A biweekly tour of the ever-expanding cartographic landscape.
Welcome to the first edition of MapLab, a newsletter exploring how maps illuminate the world around us. Here there will be many, friendly dragons: featurettes on newsworthy mapping efforts, fascinating cartographers, snippets of history, eye-popping data visuals, and intriguing map links. I’ll drop you a mix every two weeks.
These dispatches won’t be designed for passive receipt. I want to pull map makers and map lovers together, to share and explore the abundant landscape of cartographic work this digital century has produced. To get started, sign up here.
The terror attack on the Hudson River Greenway this Halloween—in which a driver plowed a truck into the Manhattan bike path—cast a harsh light on the state of cycling infrastructure in New York. The greenway, the busiest in the U.S., had obvious safety flaws: fuzzy signage, intersections where bikes tango perilously with cars, and a lack of bollards.
It‘s not enough, but the city is working for safer streets. The New York City Department of Transportation is using data and artificial intelligence to try to predict where drivers are most likely to injure pedestrians and cyclists, work I profiled earlier in 2017. Eventually, the city wants to know how well certain safety improvements—such as wider streets, protected bike lanes, and left turn bans, the likes of which are mapped above—affect crash rates, so that they can better tailor future interventions.
It’s still early days. In fact, the clearest takeaway so far is that the city needs to physically build more street improvements, so that the AI knows what a “safe street” looks like. You can’t put the cart before the horse… or the data before the bike.
“Vision Zero” supporters are tapping into big data in other ways. This month, Strava, the app that tracks users’ athletic activity, re-released a “Global Heatmap” tracing more than 1 billion jogs, hikes, and bike rides by millions of members around the world. (The running scene in London, in striking orange and black, is shown above.) Already, some public agencies are making use of the data to support and protect all that sweat. CityLab’s Benjamin Schneider recently wrote about how Utah’s DOT is changing road and intersection designs to be safer for cyclists, based on the map. “It’s replacing anecdote with data,” one local planner told him.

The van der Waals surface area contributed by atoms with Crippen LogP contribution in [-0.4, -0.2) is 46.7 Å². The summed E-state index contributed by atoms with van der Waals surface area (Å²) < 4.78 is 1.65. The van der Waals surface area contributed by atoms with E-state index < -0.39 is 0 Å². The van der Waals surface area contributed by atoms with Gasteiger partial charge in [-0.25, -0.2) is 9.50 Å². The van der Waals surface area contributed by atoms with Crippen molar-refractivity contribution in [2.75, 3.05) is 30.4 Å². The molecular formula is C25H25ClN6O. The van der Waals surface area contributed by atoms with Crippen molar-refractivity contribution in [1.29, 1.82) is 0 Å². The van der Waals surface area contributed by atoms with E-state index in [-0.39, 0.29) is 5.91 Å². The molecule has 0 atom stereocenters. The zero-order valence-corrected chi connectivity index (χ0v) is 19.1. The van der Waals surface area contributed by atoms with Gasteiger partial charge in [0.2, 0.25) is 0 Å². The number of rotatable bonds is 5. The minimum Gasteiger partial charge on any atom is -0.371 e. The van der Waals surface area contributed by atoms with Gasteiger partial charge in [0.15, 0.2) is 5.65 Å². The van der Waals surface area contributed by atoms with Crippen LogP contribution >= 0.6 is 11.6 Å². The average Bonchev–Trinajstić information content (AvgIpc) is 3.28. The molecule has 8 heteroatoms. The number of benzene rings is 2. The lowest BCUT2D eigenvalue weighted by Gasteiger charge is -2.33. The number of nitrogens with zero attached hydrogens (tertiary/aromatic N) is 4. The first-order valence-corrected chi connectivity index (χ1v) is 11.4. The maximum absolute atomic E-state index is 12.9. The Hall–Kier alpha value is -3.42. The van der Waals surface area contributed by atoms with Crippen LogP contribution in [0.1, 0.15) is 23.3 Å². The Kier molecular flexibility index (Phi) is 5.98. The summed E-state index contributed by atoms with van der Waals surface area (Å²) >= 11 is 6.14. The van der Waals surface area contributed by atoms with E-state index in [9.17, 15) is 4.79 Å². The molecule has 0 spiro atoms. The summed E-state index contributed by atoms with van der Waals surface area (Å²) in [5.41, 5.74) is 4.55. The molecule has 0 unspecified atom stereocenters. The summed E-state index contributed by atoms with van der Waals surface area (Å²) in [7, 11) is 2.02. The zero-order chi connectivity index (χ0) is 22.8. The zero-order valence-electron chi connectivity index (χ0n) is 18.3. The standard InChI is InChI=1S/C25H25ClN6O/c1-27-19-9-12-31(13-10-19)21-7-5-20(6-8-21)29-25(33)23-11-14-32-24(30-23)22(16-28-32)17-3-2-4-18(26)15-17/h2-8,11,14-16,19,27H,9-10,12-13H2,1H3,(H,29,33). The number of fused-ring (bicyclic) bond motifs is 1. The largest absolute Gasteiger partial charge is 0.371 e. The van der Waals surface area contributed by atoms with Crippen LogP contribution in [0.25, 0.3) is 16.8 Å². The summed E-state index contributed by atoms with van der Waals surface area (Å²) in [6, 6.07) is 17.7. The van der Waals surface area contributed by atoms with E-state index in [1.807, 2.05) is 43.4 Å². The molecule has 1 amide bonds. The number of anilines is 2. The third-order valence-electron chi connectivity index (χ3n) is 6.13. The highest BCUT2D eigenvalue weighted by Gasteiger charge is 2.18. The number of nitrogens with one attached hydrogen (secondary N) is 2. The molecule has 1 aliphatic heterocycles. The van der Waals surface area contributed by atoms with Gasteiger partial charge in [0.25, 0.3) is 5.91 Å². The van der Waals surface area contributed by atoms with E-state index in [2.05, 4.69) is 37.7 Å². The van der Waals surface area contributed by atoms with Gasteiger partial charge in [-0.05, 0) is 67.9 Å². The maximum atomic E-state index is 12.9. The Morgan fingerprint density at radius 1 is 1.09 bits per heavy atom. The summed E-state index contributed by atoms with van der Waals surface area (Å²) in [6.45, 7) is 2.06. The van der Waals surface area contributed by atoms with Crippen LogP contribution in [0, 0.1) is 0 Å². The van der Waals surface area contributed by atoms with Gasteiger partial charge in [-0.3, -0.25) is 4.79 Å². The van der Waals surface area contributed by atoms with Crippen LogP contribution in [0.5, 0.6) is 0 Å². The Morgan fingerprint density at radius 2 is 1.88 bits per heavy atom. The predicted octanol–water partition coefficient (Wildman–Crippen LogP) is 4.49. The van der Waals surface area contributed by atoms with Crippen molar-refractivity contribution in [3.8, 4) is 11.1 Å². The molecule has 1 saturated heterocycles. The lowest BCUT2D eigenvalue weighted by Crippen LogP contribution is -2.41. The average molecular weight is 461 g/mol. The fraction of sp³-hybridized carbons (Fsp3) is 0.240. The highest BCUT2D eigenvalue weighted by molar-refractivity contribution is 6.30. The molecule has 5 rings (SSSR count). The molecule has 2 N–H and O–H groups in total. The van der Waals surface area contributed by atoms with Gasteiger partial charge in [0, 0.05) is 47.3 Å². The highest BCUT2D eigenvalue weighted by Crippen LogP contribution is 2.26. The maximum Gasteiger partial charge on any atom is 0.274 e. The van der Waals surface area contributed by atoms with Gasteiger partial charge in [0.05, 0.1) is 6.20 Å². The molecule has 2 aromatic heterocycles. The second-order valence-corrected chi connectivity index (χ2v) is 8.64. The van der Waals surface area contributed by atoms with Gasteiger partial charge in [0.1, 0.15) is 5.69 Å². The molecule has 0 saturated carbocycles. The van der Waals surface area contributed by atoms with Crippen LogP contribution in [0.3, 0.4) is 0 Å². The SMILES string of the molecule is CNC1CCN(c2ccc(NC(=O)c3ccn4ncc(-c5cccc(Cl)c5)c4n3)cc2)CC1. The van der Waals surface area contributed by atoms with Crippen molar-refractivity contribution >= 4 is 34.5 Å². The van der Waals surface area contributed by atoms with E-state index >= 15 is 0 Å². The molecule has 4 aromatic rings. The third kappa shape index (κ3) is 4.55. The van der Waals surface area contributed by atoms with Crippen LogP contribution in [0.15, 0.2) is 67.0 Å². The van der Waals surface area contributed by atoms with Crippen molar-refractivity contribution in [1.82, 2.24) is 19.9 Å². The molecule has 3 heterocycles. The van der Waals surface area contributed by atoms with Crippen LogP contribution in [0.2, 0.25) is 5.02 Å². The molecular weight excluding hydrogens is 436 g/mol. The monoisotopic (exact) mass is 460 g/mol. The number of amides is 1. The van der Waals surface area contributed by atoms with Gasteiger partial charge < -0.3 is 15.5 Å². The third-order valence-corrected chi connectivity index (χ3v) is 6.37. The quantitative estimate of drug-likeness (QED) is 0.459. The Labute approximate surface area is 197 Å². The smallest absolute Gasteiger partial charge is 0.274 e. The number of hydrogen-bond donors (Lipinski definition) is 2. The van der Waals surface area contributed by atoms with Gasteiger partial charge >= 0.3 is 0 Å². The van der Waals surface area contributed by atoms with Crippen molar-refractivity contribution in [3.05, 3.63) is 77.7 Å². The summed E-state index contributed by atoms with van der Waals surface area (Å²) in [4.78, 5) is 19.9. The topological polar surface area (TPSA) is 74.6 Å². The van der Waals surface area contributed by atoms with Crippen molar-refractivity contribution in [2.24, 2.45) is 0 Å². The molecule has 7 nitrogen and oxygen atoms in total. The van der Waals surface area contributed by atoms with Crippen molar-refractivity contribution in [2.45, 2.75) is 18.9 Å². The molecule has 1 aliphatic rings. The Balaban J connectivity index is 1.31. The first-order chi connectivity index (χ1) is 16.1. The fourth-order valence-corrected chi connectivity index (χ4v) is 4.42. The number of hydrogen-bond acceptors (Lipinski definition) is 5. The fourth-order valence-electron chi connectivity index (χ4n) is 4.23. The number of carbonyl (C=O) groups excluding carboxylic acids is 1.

When it comes to safe streets, though, the most powerful intervention of all has very little to do with maps or data. It’s simply banning cars.
Orient yourself: gerrymandering
Democrats made huge gains in state and local polls last Tuesday, reviving hope of a diverse coalition on the left. But an insidious threat to progressive leadership persists: gerrymandering. If not for manipulated district boundaries in Virginia—which saw one of the most dramatic leftward swings on election day, as these four maps show—Democrats would have made an even more decisive sweep. Gerrymandering also curtails the power of city leaders, and seals the GOP’s iron grip over the House of Representatives.
The Supreme Court is considering a case that could rewrite the rules of drawing congressional districts. Here’s how one mapmaker suggested heavily gerrymandered North Carolina take on the task. Last week, scientists at Brown University published a paper offering a purely mathematical approach. Above, behold their un-gerrymandered map of Florida, compared to the current congressional districts. Can you guess which is which?
Hey, good job, Facebook—a new “Disaster Map” function available to Indian users will track population densities and mass movements in the wake of crisis. ♦ How long’s the wait? Google Maps now offers time estimates for restaurant tables. ♦ Babbling brooks and tumbling torrents! All the ways Britons refer to streams, mapped. ♦ Infrastructure, meet inventory: Mapillary, a crowd-sourced competitor to StreetView, is helping Lithuania gather images of every road and road sign in the country. ♦ Choo-choo: Mapmaker James Clark wrote to CityLab to share a fun viz he recently made: a subway-style map of future railways in Southeast Asia.
Startographers of the week
A second-grade class at Ozark North Elementary in Ozark, Missouri knows that “maps have a compass rose and a map key to help us find important places,” but “would like to know how people in our community use maps,” according to their open letter the Christian County Headliner. It continues:
What jobs find maps helpful? What kinds of maps do people use the most? Is there anyone who can’t do their job without a map of some kind?
Since this was posted online, I think “community” can be construed broadly. Hit the link if you’d like to send their teacher a note. Also, check out her classroom’s awesome rug.